What Is an Air Purifier and How Does It Work?
Most home air purifiers use a fan to collect air. Then, the air moves through one or more filters to collect pollutants before being recirculated.
These filters might incorporate a charcoal filter, to remove odors, and a HEPA (high-efficiency particulate air) filter. A HEPA filter is at least 99.7% effective at capturing tiny particles down to 0.3 microns, such as dust, pollen, mold and some bacteria.
An air purifier can be portable and used to treat an individual room or it can be installed inside your HVAC system, giving powerful filtration for your entire home.
The EPA says it’s important to know that air purifiers can’t get rid of every contaminant from your house’s air. But when used along with an improved filter for your HVAC system, they can greatly lower the concentration of indoor air pollution.
What Should I Look for in an Air Purifier?
- CADR (clean-air delivery rate) rating. This measures the cleaning speed of the purifier for removing smoke, dust, and and pollen. Look for a CADR of at least 300, above 350 is really great.
- Size guidelines. For proper efficacy, you need a model designed to work in the room size. Choose a model that is designed for an area larger than the one you are outfitting it for if you want to operate it at a lower, quieter setting.
- AHAM (Association of Home Appliance Manufacturers) Verified mark. AHAM’s standards are design to ensure the safety, efficiency and performance of many home care appliances, including air purifiers. The standards are designed to provide a common understanding between manufacturers and consumers to help make the purchasing process simpler. While voluntary, most reputable air purifiers have undergone this certification program, which often provides a CADR rating and size guidelines.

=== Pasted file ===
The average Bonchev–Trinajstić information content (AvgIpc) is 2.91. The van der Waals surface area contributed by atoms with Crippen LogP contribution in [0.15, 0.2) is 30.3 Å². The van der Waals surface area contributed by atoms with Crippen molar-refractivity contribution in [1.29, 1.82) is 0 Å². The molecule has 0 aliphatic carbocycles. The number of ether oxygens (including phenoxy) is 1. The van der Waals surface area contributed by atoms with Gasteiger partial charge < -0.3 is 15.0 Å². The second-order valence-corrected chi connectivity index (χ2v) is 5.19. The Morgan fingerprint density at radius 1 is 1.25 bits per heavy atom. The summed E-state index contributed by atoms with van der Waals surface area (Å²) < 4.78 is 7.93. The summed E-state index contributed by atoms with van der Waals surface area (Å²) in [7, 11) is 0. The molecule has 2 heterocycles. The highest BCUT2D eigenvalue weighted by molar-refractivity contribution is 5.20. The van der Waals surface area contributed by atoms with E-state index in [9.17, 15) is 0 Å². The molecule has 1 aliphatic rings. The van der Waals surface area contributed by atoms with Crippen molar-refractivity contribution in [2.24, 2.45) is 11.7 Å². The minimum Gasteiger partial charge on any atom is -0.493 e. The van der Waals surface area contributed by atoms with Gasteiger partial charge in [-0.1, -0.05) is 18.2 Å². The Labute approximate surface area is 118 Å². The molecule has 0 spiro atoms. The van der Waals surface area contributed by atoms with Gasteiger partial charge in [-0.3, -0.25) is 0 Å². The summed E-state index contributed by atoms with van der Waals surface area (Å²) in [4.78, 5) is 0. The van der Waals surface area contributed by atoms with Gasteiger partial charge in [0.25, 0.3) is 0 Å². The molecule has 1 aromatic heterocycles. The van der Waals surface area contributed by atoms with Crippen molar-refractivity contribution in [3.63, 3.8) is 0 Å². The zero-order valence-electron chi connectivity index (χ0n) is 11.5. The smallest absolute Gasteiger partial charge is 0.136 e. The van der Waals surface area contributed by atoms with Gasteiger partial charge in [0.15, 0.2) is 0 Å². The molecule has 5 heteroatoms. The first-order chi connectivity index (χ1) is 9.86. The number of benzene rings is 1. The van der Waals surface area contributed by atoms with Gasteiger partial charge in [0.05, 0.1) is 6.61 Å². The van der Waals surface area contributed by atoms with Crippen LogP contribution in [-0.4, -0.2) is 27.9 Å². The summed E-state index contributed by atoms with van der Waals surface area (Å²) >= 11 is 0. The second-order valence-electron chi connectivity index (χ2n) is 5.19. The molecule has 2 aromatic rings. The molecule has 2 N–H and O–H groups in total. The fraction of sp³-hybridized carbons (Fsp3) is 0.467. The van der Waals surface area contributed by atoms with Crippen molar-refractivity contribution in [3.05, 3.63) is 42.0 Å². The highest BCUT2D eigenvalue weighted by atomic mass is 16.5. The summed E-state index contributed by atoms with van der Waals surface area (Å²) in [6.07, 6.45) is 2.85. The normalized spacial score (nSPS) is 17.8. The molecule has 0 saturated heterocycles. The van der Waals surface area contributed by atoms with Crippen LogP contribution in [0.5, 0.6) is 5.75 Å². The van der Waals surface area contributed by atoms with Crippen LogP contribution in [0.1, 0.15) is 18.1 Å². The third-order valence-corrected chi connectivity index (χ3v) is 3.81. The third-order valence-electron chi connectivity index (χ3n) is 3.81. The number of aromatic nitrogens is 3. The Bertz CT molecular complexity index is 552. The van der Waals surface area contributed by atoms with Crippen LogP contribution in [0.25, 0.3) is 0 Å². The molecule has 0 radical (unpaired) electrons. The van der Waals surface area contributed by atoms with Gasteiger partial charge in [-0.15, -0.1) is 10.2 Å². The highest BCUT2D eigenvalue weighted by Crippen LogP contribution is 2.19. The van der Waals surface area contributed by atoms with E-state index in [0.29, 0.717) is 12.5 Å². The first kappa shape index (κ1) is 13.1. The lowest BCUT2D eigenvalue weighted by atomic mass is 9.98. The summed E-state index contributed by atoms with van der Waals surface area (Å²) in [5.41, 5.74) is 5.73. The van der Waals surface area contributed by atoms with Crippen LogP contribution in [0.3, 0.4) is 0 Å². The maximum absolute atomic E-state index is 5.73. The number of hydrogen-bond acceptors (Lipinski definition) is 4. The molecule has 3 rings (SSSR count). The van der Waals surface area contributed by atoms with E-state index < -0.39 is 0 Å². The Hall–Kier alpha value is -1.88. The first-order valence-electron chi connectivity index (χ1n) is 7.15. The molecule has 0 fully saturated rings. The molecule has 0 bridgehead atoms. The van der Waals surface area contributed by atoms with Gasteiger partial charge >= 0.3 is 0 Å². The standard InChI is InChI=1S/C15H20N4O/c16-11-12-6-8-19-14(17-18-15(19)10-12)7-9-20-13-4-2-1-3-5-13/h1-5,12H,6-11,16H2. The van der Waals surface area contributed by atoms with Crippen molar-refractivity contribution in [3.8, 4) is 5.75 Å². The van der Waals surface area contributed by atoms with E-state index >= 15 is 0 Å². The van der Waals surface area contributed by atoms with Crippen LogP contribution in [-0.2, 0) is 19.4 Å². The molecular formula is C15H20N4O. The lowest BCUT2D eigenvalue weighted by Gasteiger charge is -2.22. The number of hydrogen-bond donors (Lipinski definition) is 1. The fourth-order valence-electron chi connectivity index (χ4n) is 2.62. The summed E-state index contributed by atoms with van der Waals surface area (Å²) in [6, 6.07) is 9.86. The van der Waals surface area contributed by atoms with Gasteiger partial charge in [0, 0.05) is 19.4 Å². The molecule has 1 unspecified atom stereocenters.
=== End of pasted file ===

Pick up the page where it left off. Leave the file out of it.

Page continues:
- True HEPA filters. True HEPA filters are effective at removing ultra-fine particles (think: dust, dander, pollen, mold and other common allergens in the home). The industry standard for such is that the unit must be able to remove at least 99.97% of particulates measuring 0.3 micron diameter in a lab setting. Remember, it is important to note that in real life settings, the actual efficacy of these devices would be far less as new pollutants are constantly emerging. Note that there is no industry standard for the terms “HEPA-like” or “HEPA-type,” and are mostly used as marketing ploys to get consumers to purchase the product.
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